Kung Fu on the Autism Spectrum
My Autism and Moy Tung Ving Tsun (wing chun) Kung Fu in Fredericksburg, Va
I’m an adult-diagnosed (2018, age 50) Autistic man, and I recently began teaching Ving Tsun (wing chun) Kung Fu in Fredericksburg, Va (online or outdoor classes only, currently). I’ve been training Ving Tsun off-and-on since 1991, under my Sifu, Moy Tung, founder of the Richmond Moy Yat Kung Fu Academy. My whole life, I and others have known I’m different – including friends and acquaintances, and my bio and Kung Fu family – but most doctors and even teachers missed it; none, until one suggested testing for ASD in 2018. Much is still unknown about Autism, but I know Moy Yat Ving Tsun (wing chun) Kung Fu has helped me tremendously. Many who’ve known me or who meet me these days are surprised to learn I’m on the spectrum. I am on a part of the Spectrum where it’s possible to blend in, or just seem merely weird or ‘different.’
I credit Kung Fu with keeping me from killing myself, and from doing stupid things that might’ve gotten me killed, by accident or other people. Ving Tsun has saved me time & trouble, and helped me survive stupid things I did do. Besides these blessings, it’s brought many others into my life, including better health and Kung Fu energy; self-discipline, self-knowledge & confidence; and improved communication & social skills.
Physically and mentally, Ving Tsun training and Kung Fu life has made me stronger and more relaxed, more able to focus and work hard. It’s whole-body-mind fitness. A core Ving Tsun principle is economy of energy and movement; doing more work with less effort. Ving Tsun uses the physical structure of the body and the nature of the mind to advance the practitioner’s life.
Training Moy Tung Ving Tsun develops a relaxed power that’s there when you need it. Strong legs that can keep you on your feet in a fight, or even if you just slip, before you fall. Hands that can block and hit vital targets on attackers at the same time, with horse-power and Ving Tsun Centerline control – or just catch people or objects before they fall.
Ving Tsun (wing chun) Kung Fu training is self-improvement. It takes discipline, and develops self-control. The character and life lessons have been some of the most valuable for my personal development. I can better accept change and confusion, deal with it, and find solutions to problems, including dealing with people. It’s given me greater mental clarity and insight to myself and my life. It’s brought me enjoyment and happiness. Going through the trials of Kung Fu life and training has tested and strengthened my character, brought me greater peace of mind & deeper joy in life, helped me overcome challenges and loss, and find meaning in all of it.
As I noted above, people are often surprised to learn I’m on the Autism Spectrum, though they can tell I’m different. Part of this is due to autism stereotypes and public lack of understanding, part my perceived ‘high-functioning’ or ‘low-support needs’ version of Autism, and part my personal self-development, much of it thru Ving Tsun training, and Kung Fu life with my teacher.
The Ving Tsun system is both art and science; it’s not a magic pill or a religion. It’s a system for developing Kung Fu, and it reveals who we are in profound ways. It shows us how to develop our human potential, including martial and life skills, which we can apply to make the best of bad situations, and our life path.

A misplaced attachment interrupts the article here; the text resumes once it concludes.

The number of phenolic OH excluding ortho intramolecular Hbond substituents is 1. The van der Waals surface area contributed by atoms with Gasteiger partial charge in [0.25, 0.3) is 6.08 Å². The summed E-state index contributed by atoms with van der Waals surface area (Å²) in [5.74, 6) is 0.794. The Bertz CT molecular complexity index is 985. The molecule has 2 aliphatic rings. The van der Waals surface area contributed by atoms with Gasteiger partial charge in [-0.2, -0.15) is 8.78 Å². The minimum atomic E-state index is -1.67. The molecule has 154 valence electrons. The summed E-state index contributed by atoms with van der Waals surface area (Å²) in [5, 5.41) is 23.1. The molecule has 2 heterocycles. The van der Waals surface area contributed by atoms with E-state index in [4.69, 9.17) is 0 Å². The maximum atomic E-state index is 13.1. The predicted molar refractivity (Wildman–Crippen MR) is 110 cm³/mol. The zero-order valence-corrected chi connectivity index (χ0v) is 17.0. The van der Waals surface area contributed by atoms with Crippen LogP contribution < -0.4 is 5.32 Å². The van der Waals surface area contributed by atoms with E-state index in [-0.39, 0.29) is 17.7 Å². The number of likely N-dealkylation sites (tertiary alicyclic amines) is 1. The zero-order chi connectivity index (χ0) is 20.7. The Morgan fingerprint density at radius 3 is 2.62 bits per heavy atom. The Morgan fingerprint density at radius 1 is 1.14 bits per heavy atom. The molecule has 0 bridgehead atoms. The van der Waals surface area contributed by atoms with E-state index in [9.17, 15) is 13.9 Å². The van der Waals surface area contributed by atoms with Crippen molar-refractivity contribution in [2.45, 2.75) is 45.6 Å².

‘Kung Fu’ may be translated as ‘hard work’ or ‘time and energy’. Fighting skills come easily to those with common sense and a will to fight/survive. Gaining expertise or mastery in Ving Tsun takes discipline, effort and dedication. Through training, students develop their own Kung Fu, which no one can take away, and which lasts and serves for life.
Ving Tsun (wing chun) is not for everyone. There are aspects of Moy Tung Ving Tsun Kung Fu training that particularly appeal to me, that may or may not also appeal to neurotypical people, or others on the Spectrum. Ving Tsun is beautifully simple. Learning it requires a lot of repetition of simple movements in sequence, with great attention to detail; form. Some find it maddeningly boring, while others (including me) find it incredibly fascinating.
Those who like – or who discipline themselves to practice – Ving Tsun forms (movement sequences) and conditioning/technique drills can develop powerful Kung Fu. Ving Tsun has a system of contact training as well, but the forms and drills are the foundation, the essential exercise of the Ving Tsun (wing chun) Kung Fu system.
As a martial art, Moy Tung Ving Tsun Kung Fu is simple, and it’s also direct, straight-forward, practical and sensible. What we do, we have good reasons for. Students can test the truth of what they’re taught by applying it to training and life. The principles and techniques work, for fitness and self-defense.
The Ving Tsun (wing chun) system is nicknamed ‘The thinking person’s Kung Fu’ because what we do makes sense for self-defense. It’s also nicknamed ‘The lazy person’s Kung Fu’ because we expend no more effort than needed. In class, though, we train for overkill, so if we’re attacked and have to fight, we can end it quickly – then call 911. This resonates with people who are logical, like many on the Autism Spectrum, and otherwise. Ving Tsun is good anti-bullying training, and many on the Spectrum are targets for bullies, often being ‘different’ and socially-isolated. Ving Tsun training is not for bullies, who lack integrity, and, if they enroll, reform or wash out of the training program.
Besides the physical, mental and character benefits, Ving Tsun training and Kung Fu business has helped me develop personal life skills. I have been blessed, I’ve had help from bio and Kung Fu family, my Sifu’s been an inspiration, and I’ve also done a lot of work on and for myself. I deal with stress and confusion, I get along with most people to get things done, and I’ve learned how to navigate many of the myriad social processes and interactions required to live in a complex civilized society. I’ve been able to work and hold jobs off-and-on thruout my adult life, manage my affairs, get a BA in Sociology, and become a Virginia Certified Massage Therapist (since 2013), besides working on my Kung Fu and business education, and other research & writing, art & music. All before learning in 2018 that I have an autistic body and brain, which made sense of my life, which has been different in many ways I’m not describing here.